They also maintain that they’re not looking to get acquired, should Mark Pincus come sniffing around, which seems inevitable. Almost every question during Zynga’s last earnings call was about their partnership to offer real money poker games in the U.K. Derby Jackpot, on the other hand, is able to get into the U.S. market because unlike the crackdown on online poker, online horse racing is legal in 29 states.
In order to let off-track-betting (OTB) locations call in their bets to tracks, said Walter, the Wire Act, which prohibits placing wagers across state lines, made an exemption for pair-mutuel horse wagering. “Gradually that’s evolved into including Internet ADWs or advanced deposit wagers and that’s been updated in all the online gambling laws,” added Tom. Derby Jackpot is required by law to ask for the last four digits of your social security number and address.
The company’s relationship with regulators and individual track owners might be enough to keep competitors (ehem) from simply copying their concept. Track owners may not be a tech-savvy bunch, but they’ve had rudimentary APIs in place to serve OTBs and casino for decades. “If you’re betting on horses that are running around a track in Philadelphia, your bets are going to that track and betting against all the other bets,” Walter explained.
“They could just copy our interface,” he admitted, but navigating the industry is tough. Derby Jackpot has contracts with 100 tracks in the U.S., although not exclusive ones. It has deals with video providers and went through the year-long regulatory process. The company has rev share deals with the track owners as well. “It’s like a gas station,” said Walter. “A gas station sells lottery tickets, you get a small percentage of each dollar bet. We don’t take any of the players winnings,” adding, “At the end of the day, you have to get permission from the tracks to put your users’ wagers in their pools.”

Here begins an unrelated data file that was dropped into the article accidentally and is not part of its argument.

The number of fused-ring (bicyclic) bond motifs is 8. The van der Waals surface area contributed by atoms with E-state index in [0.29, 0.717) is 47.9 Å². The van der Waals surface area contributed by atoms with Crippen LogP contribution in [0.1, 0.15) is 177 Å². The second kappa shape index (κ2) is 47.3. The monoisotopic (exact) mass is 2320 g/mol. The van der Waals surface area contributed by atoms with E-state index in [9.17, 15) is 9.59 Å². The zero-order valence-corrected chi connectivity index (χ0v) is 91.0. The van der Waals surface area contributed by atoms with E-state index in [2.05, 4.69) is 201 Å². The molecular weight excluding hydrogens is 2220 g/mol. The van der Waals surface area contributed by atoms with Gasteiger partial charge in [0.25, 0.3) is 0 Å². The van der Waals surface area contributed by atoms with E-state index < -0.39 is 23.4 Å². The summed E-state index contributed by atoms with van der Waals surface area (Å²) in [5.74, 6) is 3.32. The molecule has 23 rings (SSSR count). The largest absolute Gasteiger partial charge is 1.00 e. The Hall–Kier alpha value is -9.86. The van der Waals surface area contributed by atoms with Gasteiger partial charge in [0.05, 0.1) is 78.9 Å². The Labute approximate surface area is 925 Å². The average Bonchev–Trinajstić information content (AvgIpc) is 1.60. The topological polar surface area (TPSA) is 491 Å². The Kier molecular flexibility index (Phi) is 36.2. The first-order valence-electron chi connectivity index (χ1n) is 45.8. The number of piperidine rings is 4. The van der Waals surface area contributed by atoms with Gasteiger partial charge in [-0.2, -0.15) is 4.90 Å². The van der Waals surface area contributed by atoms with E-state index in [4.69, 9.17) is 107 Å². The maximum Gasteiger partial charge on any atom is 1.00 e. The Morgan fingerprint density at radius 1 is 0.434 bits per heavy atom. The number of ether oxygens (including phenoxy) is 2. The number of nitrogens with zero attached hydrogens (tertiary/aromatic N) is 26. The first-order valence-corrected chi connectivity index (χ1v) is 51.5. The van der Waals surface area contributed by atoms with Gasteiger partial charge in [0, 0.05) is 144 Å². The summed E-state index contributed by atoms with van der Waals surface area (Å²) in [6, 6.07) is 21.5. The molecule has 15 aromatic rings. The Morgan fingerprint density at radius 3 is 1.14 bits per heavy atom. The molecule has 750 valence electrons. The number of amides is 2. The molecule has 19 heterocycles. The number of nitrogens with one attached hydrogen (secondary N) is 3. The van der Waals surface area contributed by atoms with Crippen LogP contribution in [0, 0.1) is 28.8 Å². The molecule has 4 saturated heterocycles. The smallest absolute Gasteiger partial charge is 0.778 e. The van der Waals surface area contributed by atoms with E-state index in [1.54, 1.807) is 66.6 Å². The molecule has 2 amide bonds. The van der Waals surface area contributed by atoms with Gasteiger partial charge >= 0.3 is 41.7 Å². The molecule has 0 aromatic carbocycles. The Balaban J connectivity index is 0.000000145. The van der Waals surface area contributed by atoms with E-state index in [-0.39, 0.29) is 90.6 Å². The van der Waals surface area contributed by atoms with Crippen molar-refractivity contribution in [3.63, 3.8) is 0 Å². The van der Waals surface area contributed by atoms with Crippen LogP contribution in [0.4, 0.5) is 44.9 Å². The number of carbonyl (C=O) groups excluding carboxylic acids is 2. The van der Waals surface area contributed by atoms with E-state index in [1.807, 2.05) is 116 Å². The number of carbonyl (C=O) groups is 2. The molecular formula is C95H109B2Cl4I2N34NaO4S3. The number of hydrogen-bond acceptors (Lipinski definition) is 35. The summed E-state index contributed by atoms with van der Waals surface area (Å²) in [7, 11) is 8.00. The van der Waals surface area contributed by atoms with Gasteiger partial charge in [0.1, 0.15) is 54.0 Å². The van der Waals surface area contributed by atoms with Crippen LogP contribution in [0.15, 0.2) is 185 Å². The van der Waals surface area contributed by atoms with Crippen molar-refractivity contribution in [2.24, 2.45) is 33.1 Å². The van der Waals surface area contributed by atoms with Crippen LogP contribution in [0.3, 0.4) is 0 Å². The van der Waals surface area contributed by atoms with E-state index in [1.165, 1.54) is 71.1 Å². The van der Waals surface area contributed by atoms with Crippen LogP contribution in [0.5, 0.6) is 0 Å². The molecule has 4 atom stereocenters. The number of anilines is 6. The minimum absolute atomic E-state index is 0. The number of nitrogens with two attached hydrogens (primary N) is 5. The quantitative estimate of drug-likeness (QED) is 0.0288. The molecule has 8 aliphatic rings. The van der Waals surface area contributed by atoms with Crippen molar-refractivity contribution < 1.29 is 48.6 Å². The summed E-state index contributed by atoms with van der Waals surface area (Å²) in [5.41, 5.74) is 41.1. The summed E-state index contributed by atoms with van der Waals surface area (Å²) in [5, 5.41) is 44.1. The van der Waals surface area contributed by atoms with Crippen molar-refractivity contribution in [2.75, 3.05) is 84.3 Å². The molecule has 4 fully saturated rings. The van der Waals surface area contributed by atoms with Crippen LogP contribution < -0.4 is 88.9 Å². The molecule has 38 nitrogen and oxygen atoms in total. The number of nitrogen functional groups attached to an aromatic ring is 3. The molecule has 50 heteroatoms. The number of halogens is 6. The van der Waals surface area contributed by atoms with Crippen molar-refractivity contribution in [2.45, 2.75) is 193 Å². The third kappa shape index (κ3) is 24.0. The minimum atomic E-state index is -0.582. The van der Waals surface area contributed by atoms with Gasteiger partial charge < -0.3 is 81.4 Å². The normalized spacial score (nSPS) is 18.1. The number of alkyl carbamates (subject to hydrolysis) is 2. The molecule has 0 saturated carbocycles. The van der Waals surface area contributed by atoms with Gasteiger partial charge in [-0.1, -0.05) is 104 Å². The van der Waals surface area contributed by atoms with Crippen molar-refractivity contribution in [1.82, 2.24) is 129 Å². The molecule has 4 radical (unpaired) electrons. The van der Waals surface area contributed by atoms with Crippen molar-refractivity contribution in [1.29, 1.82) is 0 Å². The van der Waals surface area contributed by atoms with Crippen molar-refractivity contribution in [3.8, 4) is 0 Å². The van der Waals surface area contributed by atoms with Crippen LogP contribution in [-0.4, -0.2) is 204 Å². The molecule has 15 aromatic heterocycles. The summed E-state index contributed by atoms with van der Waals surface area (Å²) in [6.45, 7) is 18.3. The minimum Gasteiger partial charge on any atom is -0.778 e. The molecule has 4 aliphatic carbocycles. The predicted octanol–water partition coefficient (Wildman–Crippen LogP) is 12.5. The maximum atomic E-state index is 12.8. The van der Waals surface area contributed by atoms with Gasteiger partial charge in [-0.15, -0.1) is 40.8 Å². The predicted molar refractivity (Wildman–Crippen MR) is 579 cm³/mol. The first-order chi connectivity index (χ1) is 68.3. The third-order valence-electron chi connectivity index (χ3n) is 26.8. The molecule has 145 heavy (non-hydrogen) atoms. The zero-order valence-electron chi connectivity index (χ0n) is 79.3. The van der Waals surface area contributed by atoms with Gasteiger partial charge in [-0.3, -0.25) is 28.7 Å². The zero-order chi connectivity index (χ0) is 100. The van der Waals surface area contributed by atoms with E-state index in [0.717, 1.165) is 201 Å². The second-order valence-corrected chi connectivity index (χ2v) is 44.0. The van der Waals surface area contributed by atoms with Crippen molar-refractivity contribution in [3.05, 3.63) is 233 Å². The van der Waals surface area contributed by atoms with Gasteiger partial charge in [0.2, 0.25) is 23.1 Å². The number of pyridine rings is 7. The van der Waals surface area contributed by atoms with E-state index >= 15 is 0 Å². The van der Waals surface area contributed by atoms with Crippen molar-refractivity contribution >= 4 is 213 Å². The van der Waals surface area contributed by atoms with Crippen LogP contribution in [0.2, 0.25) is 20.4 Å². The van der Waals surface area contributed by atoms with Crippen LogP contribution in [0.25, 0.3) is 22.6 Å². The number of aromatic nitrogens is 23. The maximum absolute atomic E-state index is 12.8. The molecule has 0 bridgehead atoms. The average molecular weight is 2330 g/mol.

Among beta users, the average player typically deposits $25, and usually plays for two hours or so. “Some people like to go bigger, some people like to play the Granny bet all day long. Literally you can play that all day long. If you pick the favorite in the Granny bet, chances are you’re going to win,” said Tom.
During a chat session with Derby Jackpot’s fellow friendly beta users, we were buoyed by one user fondly remembering the day Walter “hit $947.00.” Sadly, despite an influx of $10 offered to party-goers and a one-time high of $18.40, our account is now at 40 cents. Betabeat came close to Dwolla-ing $25, and the cha-king sound to let us know the first race just started makes us want to pull the trigger. The surprisingly fun social features also help suck you in. As do the the stream of tweets announcing tips and winnings, although our Twitter feed might be biased.
@andrewjbryk also don’t bet until under 2 minutes before. odds are not locked in and change rapidly at end.
— Alexander Taub (@ajt) November 29, 2012
The public version will enable even more interaction with players. “There’s a lot of very complex things that happen in horse racing that take some creativity to turn them into a super product,” Walter said. “So we’ve really worked out a lot of that. Now we’re just making it more robust in a social sense.”
According to the countdown clock luring us in, Betabeat has 53 minutes and 49 seconds to decide if we’re gonna pony up for the next race.